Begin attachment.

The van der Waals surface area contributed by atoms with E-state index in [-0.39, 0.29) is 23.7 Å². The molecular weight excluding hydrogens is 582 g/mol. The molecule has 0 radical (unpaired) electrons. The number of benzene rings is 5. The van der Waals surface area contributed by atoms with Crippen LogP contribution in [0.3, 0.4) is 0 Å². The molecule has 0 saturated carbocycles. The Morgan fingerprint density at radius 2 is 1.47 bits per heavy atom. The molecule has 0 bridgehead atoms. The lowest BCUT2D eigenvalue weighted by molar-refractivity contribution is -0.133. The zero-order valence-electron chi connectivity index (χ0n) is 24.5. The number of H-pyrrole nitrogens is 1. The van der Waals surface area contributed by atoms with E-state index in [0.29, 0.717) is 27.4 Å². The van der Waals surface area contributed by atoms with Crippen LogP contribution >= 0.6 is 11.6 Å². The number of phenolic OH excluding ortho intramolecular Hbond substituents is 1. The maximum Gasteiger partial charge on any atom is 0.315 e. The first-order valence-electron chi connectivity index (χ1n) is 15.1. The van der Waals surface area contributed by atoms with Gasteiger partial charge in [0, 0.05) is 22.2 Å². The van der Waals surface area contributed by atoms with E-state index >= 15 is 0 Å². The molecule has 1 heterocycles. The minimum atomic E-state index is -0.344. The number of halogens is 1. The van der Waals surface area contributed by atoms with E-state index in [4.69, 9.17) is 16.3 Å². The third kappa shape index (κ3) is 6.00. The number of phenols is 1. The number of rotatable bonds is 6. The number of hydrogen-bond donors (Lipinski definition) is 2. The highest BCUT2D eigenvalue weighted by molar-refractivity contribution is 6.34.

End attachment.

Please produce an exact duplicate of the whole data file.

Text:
The van der Waals surface area contributed by atoms with E-state index in [-0.39, 0.29) is 23.7 Å². The molecular weight excluding hydrogens is 582 g/mol. The molecule has 0 radical (unpaired) electrons. The number of benzene rings is 5. The van der Waals surface area contributed by atoms with Crippen LogP contribution in [0.3, 0.4) is 0 Å². The molecule has 0 saturated carbocycles. The Morgan fingerprint density at radius 2 is 1.47 bits per heavy atom. The molecule has 0 bridgehead atoms. The lowest BCUT2D eigenvalue weighted by molar-refractivity contribution is -0.133. The zero-order valence-electron chi connectivity index (χ0n) is 24.5. The number of H-pyrrole nitrogens is 1. The van der Waals surface area contributed by atoms with E-state index in [0.29, 0.717) is 27.4 Å². The van der Waals surface area contributed by atoms with Crippen LogP contribution >= 0.6 is 11.6 Å². The number of phenolic OH excluding ortho intramolecular Hbond substituents is 1. The maximum Gasteiger partial charge on any atom is 0.315 e. The first-order valence-electron chi connectivity index (χ1n) is 15.1. The van der Waals surface area contributed by atoms with Gasteiger partial charge in [0, 0.05) is 22.2 Å². The van der Waals surface area contributed by atoms with E-state index >= 15 is 0 Å². The molecule has 1 heterocycles. The minimum atomic E-state index is -0.344. The number of halogens is 1. The van der Waals surface area contributed by atoms with E-state index in [4.69, 9.17) is 16.3 Å². The third kappa shape index (κ3) is 6.00. The number of phenols is 1. The number of rotatable bonds is 6. The number of hydrogen-bond donors (Lipinski definition) is 2. The highest BCUT2D eigenvalue weighted by molar-refractivity contribution is 6.34.